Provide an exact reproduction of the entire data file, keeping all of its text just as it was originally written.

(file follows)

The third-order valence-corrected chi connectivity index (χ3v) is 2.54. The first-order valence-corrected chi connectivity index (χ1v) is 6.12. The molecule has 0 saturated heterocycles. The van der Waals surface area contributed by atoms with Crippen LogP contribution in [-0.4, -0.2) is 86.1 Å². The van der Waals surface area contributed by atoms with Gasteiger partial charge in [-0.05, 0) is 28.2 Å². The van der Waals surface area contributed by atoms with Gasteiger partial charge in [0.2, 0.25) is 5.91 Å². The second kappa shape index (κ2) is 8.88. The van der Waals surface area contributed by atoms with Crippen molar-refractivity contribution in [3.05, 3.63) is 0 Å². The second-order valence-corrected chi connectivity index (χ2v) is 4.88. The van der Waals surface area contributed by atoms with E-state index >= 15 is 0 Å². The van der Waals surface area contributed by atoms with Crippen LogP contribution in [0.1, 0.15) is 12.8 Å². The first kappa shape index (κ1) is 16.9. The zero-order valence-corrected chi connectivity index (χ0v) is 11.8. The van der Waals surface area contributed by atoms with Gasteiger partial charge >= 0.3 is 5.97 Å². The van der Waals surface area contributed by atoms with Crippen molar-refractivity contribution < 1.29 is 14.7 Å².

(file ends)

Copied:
The third-order valence-corrected chi connectivity index (χ3v) is 2.54. The first-order valence-corrected chi connectivity index (χ1v) is 6.12. The molecule has 0 saturated heterocycles. The van der Waals surface area contributed by atoms with Crippen LogP contribution in [-0.4, -0.2) is 86.1 Å². The van der Waals surface area contributed by atoms with Gasteiger partial charge in [-0.05, 0) is 28.2 Å². The van der Waals surface area contributed by atoms with Gasteiger partial charge in [0.2, 0.25) is 5.91 Å². The second kappa shape index (κ2) is 8.88. The van der Waals surface area contributed by atoms with Crippen molar-refractivity contribution in [3.05, 3.63) is 0 Å². The second-order valence-corrected chi connectivity index (χ2v) is 4.88. The van der Waals surface area contributed by atoms with E-state index >= 15 is 0 Å². The van der Waals surface area contributed by atoms with Crippen LogP contribution in [0.1, 0.15) is 12.8 Å². The first kappa shape index (κ1) is 16.9. The zero-order valence-corrected chi connectivity index (χ0v) is 11.8. The van der Waals surface area contributed by atoms with Gasteiger partial charge >= 0.3 is 5.97 Å². The van der Waals surface area contributed by atoms with Crippen molar-refractivity contribution < 1.29 is 14.7 Å².